DORA Creek Squash Courts will host a reunion and farewell to mark the closure of the facility tonight, July 9.
Manager and director Les Kiskarpati said it was with a heavy heart that he would walk away from the centre in Doree Place.
“There just isn’t enough money in squash any more – not just here, but everywhere,” Mr Kiskarpati said.
And with an estimated 60 per cent of the population overweight or obese, that’s a problem, he said.
“Sports, generally, are struggling. People just don’t get out and about like they used to. It’s an issue for society.”
Mr Kiskarpati said he had run the courts as a player co-operative for 3½ years.
Players help care for the centre, organise the grades, and complete the paperwork.
“We try and share the work load,” he said.
As recently as two years ago the courts boasted 60 players and six pennant teams.
“We’re now down to 30 in our internal comp, and maybe another 10 who drift in and out for social games,” he said.
To make the venture viable, 80 or 90 players were required, he said.
Volunteer Lyn Becker said squash didn’t enjoy the same public profile as tennis, and she suspects that had been a contributing factor to the sport’s struggles.
Mr Kiskarpati said the growing popularity of eSports and video gaming painted a worrying picture for Australia’s health and fitness.
The decline in player numbers at Dora Creek had also been a result of injuries, while some regular players had moved from the area, he said.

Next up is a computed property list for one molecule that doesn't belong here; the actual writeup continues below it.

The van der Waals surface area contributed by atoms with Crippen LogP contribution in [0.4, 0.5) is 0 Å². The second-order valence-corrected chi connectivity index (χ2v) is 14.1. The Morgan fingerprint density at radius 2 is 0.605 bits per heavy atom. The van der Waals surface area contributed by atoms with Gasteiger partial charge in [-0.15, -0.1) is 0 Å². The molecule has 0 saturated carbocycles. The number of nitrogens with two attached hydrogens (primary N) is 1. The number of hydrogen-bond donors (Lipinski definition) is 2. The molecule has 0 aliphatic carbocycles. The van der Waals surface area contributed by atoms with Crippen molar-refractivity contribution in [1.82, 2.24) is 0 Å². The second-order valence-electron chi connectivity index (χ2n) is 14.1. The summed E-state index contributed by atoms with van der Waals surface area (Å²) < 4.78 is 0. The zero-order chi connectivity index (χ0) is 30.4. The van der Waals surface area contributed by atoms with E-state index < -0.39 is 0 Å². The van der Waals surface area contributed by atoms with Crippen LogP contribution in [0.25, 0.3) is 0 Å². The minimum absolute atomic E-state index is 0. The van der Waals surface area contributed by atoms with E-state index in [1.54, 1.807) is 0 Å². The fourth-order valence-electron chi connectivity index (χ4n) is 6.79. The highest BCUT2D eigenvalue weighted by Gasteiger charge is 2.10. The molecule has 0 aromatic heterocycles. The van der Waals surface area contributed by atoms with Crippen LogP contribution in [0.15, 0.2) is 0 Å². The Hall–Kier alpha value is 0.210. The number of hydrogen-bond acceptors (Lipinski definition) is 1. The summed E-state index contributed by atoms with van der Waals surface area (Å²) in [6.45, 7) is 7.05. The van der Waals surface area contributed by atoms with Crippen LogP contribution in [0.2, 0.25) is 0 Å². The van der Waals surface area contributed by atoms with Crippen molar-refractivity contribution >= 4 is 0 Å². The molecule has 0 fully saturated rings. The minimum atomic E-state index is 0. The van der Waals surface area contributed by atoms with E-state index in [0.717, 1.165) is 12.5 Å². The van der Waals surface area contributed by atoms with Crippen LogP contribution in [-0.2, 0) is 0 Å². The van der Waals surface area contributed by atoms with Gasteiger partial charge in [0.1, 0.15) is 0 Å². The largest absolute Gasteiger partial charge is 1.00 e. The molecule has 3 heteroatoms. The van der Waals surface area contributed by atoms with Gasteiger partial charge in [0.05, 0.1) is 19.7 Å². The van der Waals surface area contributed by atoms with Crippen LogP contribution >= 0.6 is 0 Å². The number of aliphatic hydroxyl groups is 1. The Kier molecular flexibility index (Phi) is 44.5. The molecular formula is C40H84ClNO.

“The numbers are down and the majority of the players who are left here are aged 45 or older.
“We’re getting very few younger people coming in to play, and that’s the killer everywhere.”
There was a time, Mr Kiskarpati said, when high schools offered squash as a sports day choice. It seems those days had gone, he said.
Mr Kiskarpati took up squash at age 38.
“I started playing squash to keep fit in winter because I’m a windsurfer,” he said.
“I didn’t play my first competition squash until I was in my 40s.”
He said he enjoyed the intense cardiovascular work-out that squash provided.
“And that’s why so many people like it – it’s value for money.”
He’s inviting current and former players and supporters to the courts at 6pm on Monday to celebrate their history.
“We’ll play some round-robin squash, then afterwards people can bring a plate and we’ll sit back and talk about the good old days,” he smiled.
In future, the Dora Creek players would enjoy a game at the four courts at Avondale College of Higher Education, in Cooranbong, he said.